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Katherine C. Fuh, MD, PhD, on Ovarian Cancer: New Data on Batiraxcept and Paclitaxel

2024 ASCO Annual Meeting

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Katherine C. Fuh, MD, PhD, of the University of California, San Francisco, discusses phase III findings of the AXLerate-OC trial, showing that batiraxcept with paclitaxel compared to paclitaxel alone improved progression-free and overall survival in patients with platinum-resistant recurrent ovarian cancer whose tumors were AXL-high in an exploratory analysis (LBA5515).



Transcript

Disclaimer: This video transcript has not been proofread or edited and may contain errors.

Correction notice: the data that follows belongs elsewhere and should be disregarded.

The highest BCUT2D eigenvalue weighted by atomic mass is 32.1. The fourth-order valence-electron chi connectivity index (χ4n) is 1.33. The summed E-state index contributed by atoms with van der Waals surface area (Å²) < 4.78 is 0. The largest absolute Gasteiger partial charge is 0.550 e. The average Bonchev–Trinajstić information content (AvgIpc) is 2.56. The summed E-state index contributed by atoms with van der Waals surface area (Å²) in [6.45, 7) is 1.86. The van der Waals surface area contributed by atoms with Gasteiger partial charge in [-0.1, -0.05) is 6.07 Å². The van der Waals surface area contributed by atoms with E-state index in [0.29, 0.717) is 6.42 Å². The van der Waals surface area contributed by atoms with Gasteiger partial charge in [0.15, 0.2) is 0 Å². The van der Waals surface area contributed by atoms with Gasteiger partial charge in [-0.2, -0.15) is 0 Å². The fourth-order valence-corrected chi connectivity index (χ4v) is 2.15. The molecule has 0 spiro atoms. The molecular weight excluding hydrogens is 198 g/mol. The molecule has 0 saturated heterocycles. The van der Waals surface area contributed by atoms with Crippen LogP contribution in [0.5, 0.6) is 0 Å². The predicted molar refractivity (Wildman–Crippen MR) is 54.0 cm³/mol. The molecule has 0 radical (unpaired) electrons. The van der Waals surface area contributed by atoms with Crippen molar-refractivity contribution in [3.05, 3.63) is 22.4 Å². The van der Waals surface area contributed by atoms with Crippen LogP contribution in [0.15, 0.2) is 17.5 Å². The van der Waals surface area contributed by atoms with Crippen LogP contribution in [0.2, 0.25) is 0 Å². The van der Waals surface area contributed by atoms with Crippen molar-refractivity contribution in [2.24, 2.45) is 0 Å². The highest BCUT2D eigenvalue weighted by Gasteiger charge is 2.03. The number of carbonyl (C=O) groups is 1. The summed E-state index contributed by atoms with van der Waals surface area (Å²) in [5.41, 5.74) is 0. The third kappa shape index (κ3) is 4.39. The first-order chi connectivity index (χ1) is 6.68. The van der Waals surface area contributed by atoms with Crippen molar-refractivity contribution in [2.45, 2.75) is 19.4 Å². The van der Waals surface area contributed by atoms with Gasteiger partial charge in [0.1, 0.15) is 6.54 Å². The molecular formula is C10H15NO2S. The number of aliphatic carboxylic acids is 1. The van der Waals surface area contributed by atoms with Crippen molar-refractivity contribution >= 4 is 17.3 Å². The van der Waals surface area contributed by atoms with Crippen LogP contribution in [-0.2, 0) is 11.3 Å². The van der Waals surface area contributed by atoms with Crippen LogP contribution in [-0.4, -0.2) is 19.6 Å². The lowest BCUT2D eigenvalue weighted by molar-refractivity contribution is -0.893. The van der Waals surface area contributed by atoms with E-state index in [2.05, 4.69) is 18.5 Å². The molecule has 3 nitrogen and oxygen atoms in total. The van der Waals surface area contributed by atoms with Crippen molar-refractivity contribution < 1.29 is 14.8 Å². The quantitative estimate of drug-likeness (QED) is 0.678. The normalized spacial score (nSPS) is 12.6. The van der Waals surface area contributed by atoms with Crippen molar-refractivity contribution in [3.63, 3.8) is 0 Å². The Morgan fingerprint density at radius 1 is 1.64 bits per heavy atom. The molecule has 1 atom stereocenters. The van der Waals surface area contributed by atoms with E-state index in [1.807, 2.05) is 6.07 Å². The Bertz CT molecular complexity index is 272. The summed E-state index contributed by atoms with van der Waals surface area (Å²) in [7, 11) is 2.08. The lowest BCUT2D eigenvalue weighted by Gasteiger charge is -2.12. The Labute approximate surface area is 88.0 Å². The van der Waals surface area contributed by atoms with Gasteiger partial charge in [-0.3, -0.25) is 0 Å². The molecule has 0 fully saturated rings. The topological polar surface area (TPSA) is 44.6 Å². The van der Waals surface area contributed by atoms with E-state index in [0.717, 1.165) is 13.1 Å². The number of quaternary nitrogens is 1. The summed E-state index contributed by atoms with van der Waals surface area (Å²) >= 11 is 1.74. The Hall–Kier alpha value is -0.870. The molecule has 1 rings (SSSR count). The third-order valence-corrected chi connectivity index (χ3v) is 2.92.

So most ovarian cancers will become treatment resistant, in particular platinum resistant. We identified AXL receptor tyrosine kinase that's actually expressed in these platinum-resistant ovarian cancers. A targeted therapy was developed named batiraxcept or AVB-500, which actually is a fusion protein that targets GAS6's ligand. So instead of the GAS6 ligand binding to the membrane AXL receptor, this batiraxcept will bind to that GAS6 ligand so that receptor on the tumor will never be activated. So a phase three trial that we presented talked about GOG-3059 or ENGOT OV-66, AXLerate-OC. This really was focusing on the question, if we give our patients who have platinum-resistant ovarian cancer weekly paclitaxel, which is the standard of care, compared to weekly paclitaxel with batiraxcept, would they actually improve in terms of progression-free survival as a primary endpoint and overall survival as a secondary? We also did perform exploratory endpoints looking at the expression of our tumors for AXL as well as GAS6 and then other exploratory blood markers like serum [inaudible 00:01:15] and GAS6 ratio. Our findings did show that there was similar progression-free survival between those patients who received the standard of care weekly paclitaxel compared to those with batiraxcept with weekly paclitaxel in both progression-free survival and overall survival, about 5 months for PFS and 14 months for OS. When we actually did the exploratory analysis looking at the AXL-high tumors, we did see a difference for those patients who actually had high AXL in their tumor, which is about 80% intensity. They actually benefited from the receiving batiraxcept and paclitaxel compared to paclitaxel alone. We saw this both in progression-free survival and overall survival. So this really leads us to ask the next questions in terms of, can we actually develop perhaps this biomarker for AXL? Can we actually target this biomarker and use this biomarker targeted therapy in the future by using this batiraxcept or another AXL inhibitor in combination with paclitaxel for our patients with platinum-resistant ovarian cancer? So in the future, we would like to see if those patients with high-AXL tumors could actually benefit from an AXL inhibitor in platinum-resistant ovarian cancer and really utilize this AXL expression to help focus in on the patients who actually might not benefit from standard of care and may actually benefit from a combination with the AXL inhibitor.

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